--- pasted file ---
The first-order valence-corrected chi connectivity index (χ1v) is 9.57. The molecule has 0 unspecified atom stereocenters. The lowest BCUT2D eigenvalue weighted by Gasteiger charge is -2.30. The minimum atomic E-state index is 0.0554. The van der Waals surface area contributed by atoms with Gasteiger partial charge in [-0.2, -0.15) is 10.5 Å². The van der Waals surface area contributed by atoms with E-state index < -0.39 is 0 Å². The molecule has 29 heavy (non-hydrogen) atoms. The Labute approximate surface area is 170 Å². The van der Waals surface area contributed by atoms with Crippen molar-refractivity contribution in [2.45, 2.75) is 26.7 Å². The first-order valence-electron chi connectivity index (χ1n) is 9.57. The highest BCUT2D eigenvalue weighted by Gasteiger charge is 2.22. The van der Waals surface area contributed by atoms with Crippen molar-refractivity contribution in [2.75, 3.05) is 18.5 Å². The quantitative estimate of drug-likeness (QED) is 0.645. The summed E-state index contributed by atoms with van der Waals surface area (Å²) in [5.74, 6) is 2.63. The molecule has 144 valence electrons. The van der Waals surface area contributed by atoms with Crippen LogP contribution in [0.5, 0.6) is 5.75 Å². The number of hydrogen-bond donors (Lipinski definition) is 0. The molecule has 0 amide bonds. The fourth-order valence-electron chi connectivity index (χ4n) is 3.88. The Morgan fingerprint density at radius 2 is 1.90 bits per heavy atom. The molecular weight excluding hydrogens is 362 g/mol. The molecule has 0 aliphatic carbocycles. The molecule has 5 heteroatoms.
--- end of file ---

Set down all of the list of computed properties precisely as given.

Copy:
The first-order valence-corrected chi connectivity index (χ1v) is 9.57. The molecule has 0 unspecified atom stereocenters. The lowest BCUT2D eigenvalue weighted by Gasteiger charge is -2.30. The minimum atomic E-state index is 0.0554. The van der Waals surface area contributed by atoms with Gasteiger partial charge in [-0.2, -0.15) is 10.5 Å². The van der Waals surface area contributed by atoms with E-state index < -0.39 is 0 Å². The molecule has 29 heavy (non-hydrogen) atoms. The Labute approximate surface area is 170 Å². The van der Waals surface area contributed by atoms with Crippen molar-refractivity contribution in [2.45, 2.75) is 26.7 Å². The first-order valence-electron chi connectivity index (χ1n) is 9.57. The highest BCUT2D eigenvalue weighted by Gasteiger charge is 2.22. The van der Waals surface area contributed by atoms with Crippen molar-refractivity contribution in [2.75, 3.05) is 18.5 Å². The quantitative estimate of drug-likeness (QED) is 0.645. The summed E-state index contributed by atoms with van der Waals surface area (Å²) in [5.74, 6) is 2.63. The molecule has 144 valence electrons. The van der Waals surface area contributed by atoms with Crippen LogP contribution in [0.5, 0.6) is 5.75 Å². The number of hydrogen-bond donors (Lipinski definition) is 0. The molecule has 0 amide bonds. The fourth-order valence-electron chi connectivity index (χ4n) is 3.88. The Morgan fingerprint density at radius 2 is 1.90 bits per heavy atom. The molecular weight excluding hydrogens is 362 g/mol. The molecule has 0 aliphatic carbocycles. The molecule has 5 heteroatoms.